Why is no one going for the octo ?

Discussion in 'Mac Pro' started by gabicava83, Sep 16, 2010.

  1. macrumors regular

    Joined:
    Aug 31, 2010
    #1
    Looking at all the threads, it seems that most people are going for the hex or the 12 core, but none for the base 8 core and say it's by far the slowest?

    Is the difference that great?

    Been offered one brand new, for £2100, but now after reading all this, thinking of possibly getting the hex.

    Main use will be for virtualisation using vmware and citrix - will obviously purchase more RAM.

    Any thoughts ?
     
  2. macrumors 6502a

    Joined:
    Oct 20, 2009
    Location:
    Portland, OR
    #2
    The 2.4 8 cores just arent that great of a deal. Compared to the 2009 base octo model, they got a 6% speed increase, and a 6% price increase. They also come with a better graphics card, wireless card, and a slightly bigger hard drive, but that's it.



    The other important bit is that multicore support sucks for most software at the moment, so sacrificing speed for cores is a bit silly.
     
  3. macrumors 604

    Joined:
    Sep 23, 2003
    #3
    Clock speed is just so much lower than many of the other options (including even the quad).
     
  4. macrumors newbie

    Joined:
    Aug 18, 2010
    #4
    Search the forum - there are actually several folks who have gone with the octo (myself included - arrives tomorrow!!).

    It's not the right system for everyone, but it was right for me. Unlike many in this forum, I don't do any Photoshop or serious video/audio encoding. I do web development and have multiple VMWare instances running concurrently. Having the ability to assign actual CPU cores to each instance makes a difference for what I need. Won't lie though - kept waffling between this one and the single hex.

    In the end, I saw B&H Photo had it for $200 off normal price (plus no tax!!) which translated to a $400 savings versus the hex. I'll be adding more RAM with the savings :)

    The 2.4 octo doesn't make sense for everyone, but it made sense for my needs. Thought I'd share a different perspective.
     
  5. macrumors 68030

    WardC

    Joined:
    Oct 17, 2007
    Location:
    Fort Worth, TX
    #5
    Who wants a 2.4GHz 8-core when you get get a 3.33GHz 6-core that can wipe the floor with it in most applications, except those that fully take advantage of 8-cores....your applications that do a ton of crunching and compressing like Handbrake might benefit from the two extra cores, but your whole machine is going to feel much faster with a processor that is nearly 1000MHz faster.

    In my opinion, Apple should have offered a 3.33GHz 8-core Nehalem option with two W5590 chips which would be a jump over what they offered before. That machine could do some serious damage all-around.
     
  6. thread starter macrumors regular

    Joined:
    Aug 31, 2010
    #6
    You do pretty much the same as myself.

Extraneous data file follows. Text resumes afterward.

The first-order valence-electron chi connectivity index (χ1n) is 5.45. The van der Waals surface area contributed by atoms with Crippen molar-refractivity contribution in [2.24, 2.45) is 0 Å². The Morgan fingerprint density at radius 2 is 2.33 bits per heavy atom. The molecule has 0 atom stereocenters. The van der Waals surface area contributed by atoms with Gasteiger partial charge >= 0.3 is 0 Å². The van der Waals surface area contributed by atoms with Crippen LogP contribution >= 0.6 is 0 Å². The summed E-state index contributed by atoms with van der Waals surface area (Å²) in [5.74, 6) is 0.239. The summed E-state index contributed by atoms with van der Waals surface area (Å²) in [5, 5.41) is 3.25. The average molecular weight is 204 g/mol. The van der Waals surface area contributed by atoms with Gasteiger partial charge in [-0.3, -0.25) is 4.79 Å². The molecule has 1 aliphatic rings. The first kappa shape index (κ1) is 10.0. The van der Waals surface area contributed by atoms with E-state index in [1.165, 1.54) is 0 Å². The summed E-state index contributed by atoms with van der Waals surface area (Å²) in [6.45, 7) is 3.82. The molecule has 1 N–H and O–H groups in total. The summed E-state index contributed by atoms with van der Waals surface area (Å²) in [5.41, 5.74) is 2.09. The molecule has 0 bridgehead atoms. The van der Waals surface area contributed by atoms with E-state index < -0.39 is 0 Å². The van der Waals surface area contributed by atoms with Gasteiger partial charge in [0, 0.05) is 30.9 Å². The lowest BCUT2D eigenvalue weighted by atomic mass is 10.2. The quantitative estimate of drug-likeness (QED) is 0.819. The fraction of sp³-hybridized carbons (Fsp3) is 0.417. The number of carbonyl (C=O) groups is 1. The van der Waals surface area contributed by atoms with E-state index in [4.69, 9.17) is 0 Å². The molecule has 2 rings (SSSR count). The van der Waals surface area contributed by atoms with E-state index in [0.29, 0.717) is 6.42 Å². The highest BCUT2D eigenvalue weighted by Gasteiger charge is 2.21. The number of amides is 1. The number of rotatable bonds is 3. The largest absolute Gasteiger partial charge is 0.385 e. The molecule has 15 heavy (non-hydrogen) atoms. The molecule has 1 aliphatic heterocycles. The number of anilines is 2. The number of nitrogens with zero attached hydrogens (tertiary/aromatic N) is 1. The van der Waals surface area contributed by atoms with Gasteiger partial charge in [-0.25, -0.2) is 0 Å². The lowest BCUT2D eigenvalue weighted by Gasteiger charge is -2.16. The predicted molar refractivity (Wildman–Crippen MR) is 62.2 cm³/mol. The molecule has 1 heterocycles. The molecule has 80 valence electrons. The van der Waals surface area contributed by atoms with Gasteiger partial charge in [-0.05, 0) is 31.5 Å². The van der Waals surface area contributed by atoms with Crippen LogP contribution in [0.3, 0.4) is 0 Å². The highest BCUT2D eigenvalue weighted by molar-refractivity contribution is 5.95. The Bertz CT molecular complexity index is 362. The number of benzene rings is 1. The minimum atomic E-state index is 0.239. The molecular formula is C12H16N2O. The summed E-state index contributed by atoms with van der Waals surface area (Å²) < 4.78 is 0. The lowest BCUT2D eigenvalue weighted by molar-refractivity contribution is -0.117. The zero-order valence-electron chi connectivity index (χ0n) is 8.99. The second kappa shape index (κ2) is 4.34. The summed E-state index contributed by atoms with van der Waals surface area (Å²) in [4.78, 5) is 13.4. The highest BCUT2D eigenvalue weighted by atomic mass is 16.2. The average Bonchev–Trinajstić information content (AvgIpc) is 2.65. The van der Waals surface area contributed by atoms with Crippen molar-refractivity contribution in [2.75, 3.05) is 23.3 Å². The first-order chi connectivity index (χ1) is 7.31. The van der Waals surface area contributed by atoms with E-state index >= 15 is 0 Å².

That is a good saving you got yourself.

    Thanks for all the replies.

    The clock speed is rather different, but the good thing it's how upgradable it is.

    Still unsure, I wonder how the hex compares with the octo with vmware, specially vsphere.

    WardC - do you really reckon the machine as a whole is going to feel much faster? I mean generally loading applications, speed in regards to virtualisation and so on?

    Thanks for all the replies.

    G.



     
  7. Moderator

    maflynn

    Staff Member

    Joined:
    May 3, 2009
    Location:
    Boston
    #7
    Cost vs. performance, is probably the biggest reason why many people have shied away from the octo model.

    If people need a serious multi-core machine, they'll probably spend go with the 12 core machine given that its only a grand more.

    Many people who opt for the MacPro don't do it just for the number of cores, but other reasons, like drive bays, or the GPU and given that fact, it makes little sense to spend more $$ on cores that won't be fully utilized.

    When building my Core i7 machine I was faced with this dilemma, spend a little more for a hex-core cpu or go with the i7-930 quad core. I opted for the quad core because my needs are such that I'll really not get to realize the benefit of the 2 other cores.
     
  8. macrumors 604

    Joined:
    Sep 23, 2003
    #8
    That would be $1500 more (at least in the USA).
     
  9. Moderator

    maflynn

    Staff Member

    Joined:
    May 3, 2009
    Location:
    Boston
    #9
    You're right, I mis-typed the amount
     
  10. Moderator emeritus

    Hellhammer

    Joined:
    Dec 10, 2008
    Location:
    Finland
    #10
    3.33GHz 6-core offers more raw processing power and it's a lot faster in single-threaded tasks due its clock speed but only 200$ more. The only downside is less RAM slots but now that 8GB modules are widely available, it can take 32GB just fine.

    If you want an 8-core, get a refurb. For 3649$, you can get 2.93GHz 8-core
     
  11. thread starter macrumors regular

    Joined:
    Aug 31, 2010
    #11
    I thought it could only take 16? That is what I read somewhere else.

    No new 2010's in the UK as refurbs just yet.

    :(

    Thanks,

     
  12. macrumors 65816

    johnnymg

    Joined:
    Nov 16, 2008
    #12
    32GB has been CONFIRMED by multiple sources.

    You won't see the latest MP's in the refurb stores until ~ months post release. For example, the latest 2.93GHz i7 imac just appeared in the US refurb store.

    cheers
    JohnG
     
  13. Moderator emeritus

    Hellhammer

    Joined:
    Dec 10, 2008
    Location:
    Finland
    #13
    Apple states 16GB as maximum but 32GB can be achieved with 8GB modules while Apple only offers 4GB modules

    I meant 2009 Mac Pro refurbs. There are several in US store but seems to be none in UK store
     

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